The Five Hindrances
By Rhonda V. Magee
Overcoming Obstacles: Strengthening Your Meditation by Working with the Five Hindrances
There are many kinds of meditation programs, but the type of mindfulness meditation that I practice, study and offer is not merely Insight Meditation nor what some call Concentration (Tranquility) practice. It’s traditional mindfulness meditation, which combines both of these, along with compassion practices such as lovingkindness, all in service of helping you live/deploy your education and skills in more wholesome and sustainable ways.
In this approach to meditaiton, there are five traditional hindrances to a mindfulness meditation practice. Below is a quick overview of those hindrances, along with a brief discussion of some of the ways that you might work with them as you explore a meditation practice yourself.
1. Sensual desire
For example, you sit down to meditate, and all of a sudden, you just can’t stop thinking about wanting a glass of water, or what you’ll have for dinner. It could be any kind of sudden lust – for each of us, we have some idea of what this can feel like. One way to minimize this (and other hindrances, by the way) is by simply noting that it is there, and then bringing yourself back to your chosen object of awareness (the breath, the body as a whole, the parts of the body in a Body Scan, whatever it is at the moment). If you really do need to address whatever this is — you can just decide to address it (drink water, eat) and come back to meditating later. But be sure to come back, if you’ve made a commitment to exploring the benefits of meditation for you.
You might find you can’t meditate because you’re annoyed at the very idea of meditating at the moment; or, if you just happen to mad about something that happened that you haven’t let go of and keep thinking about. As with sensual desire, this can look differently for all of us. And yet, we all know something about how anger – and certainly rage — can be a big distraction when we are trying to focus on anything else. Again, sometimes just noting that this is what’s distracting you is enough to allow you to gently bring your mind back to the chosen point of focus. (After all, you can always be angry again later!) 🙂 But if it is persistent, maybe going for a walk, talking about what is bothering you, journaling, or in a given case, seeing a counselor would be worth doing before sitting down to meditate again.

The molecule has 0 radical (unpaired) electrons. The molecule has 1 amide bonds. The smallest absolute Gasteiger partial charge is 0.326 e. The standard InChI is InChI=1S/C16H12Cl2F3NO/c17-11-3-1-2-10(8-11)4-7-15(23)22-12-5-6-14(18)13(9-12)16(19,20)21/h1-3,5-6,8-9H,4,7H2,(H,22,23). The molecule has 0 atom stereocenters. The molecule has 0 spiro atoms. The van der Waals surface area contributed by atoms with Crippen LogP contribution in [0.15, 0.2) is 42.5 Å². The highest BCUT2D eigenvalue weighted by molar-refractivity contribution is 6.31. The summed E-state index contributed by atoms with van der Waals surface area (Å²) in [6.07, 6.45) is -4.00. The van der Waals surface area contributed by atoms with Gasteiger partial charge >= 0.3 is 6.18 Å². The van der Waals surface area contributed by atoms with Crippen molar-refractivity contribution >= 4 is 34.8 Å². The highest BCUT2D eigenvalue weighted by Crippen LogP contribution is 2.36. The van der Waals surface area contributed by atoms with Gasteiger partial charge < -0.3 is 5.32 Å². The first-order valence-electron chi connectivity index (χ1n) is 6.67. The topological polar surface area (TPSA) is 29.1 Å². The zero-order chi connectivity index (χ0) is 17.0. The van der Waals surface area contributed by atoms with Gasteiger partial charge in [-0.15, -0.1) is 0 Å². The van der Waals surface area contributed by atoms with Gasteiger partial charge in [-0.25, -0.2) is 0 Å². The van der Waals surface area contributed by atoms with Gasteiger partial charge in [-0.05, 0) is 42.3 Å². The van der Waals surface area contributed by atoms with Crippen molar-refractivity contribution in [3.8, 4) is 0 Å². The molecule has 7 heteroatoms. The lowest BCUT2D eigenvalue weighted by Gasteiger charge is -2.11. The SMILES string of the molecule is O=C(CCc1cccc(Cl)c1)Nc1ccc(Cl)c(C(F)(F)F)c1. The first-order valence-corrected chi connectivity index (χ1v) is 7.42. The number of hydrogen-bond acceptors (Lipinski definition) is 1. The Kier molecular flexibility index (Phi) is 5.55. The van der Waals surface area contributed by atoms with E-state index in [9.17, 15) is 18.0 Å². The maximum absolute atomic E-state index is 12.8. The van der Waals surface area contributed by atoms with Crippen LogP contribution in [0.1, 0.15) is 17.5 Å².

3. Sloth and torpor
This is fatigue or listlessness or even boredom. Feeling slothful may be particularly common these days, when we have all been bearing up against too much of just about everything – from digital connections and the onslaught of information to overwork. And feeling numb is also one version of a stress response. Because feelings like this are so common, many people – myself included! – have a regular habit of engaging in a few Qi Gong moves, yoga poses (asanas), mindful walking steps or other movement practice specifically before sitting down to engage in mindfulness meditation. Breathwork, for example, taking a few quick energizing breaths; or tapping practices may also help. Each of these aim at invigorating the autonomic nervous system, and are among the practices that help me shift my energy in the direction of supporting me in my meditation practice.
4. Restlessness and worry
Underlying this one is sometimes fear (or something else), but it feels like a mind that won’t stop racing or other feelings of unsettledness, perhaps amounting to anxiety. If just noting the signs of this in your body isn’t enough to bring you back to being able to focus (or, to sit in “choiceless awareness”), then you might just allow yourself to feel them and then notice what other feelings are also present. You might investigate them further to determine which are existential, based on things you can control but haven’t address, which need to be addressed/where action needs to be taken; OR ON THE OTHER HAND, discerning which are neurotic, arising out of focusing too much on things beyond your control. Drop the neurotic worry (“What about world hunger????”) and do what you can to address the existential concerns (stop procrastinating on your own “to do” list, and take one step, for today, towards accomplishing a goal that seems too big even to start).
In some sense, perhaps this should be at the top of the list! Doubt means questioning whether or not the practice is of benefit to you, to the degree that you just can’t get yourself going or stick with it for more than a few seconds. If doubt arises when you begin to sit, take a moment to reflect on your motivations for practicing. Inquire within: are you willing to explore whether this practice might be of benefit to you? Be honest! If you are not willing or open to have a little faith that these practices might help you, or assist you in helping others with whom you seek to work or collaborate — in some way — then consider setting aside the effort to practice mindfulness meditation until you do.
In solidarity and support!
Rhonda V. Magee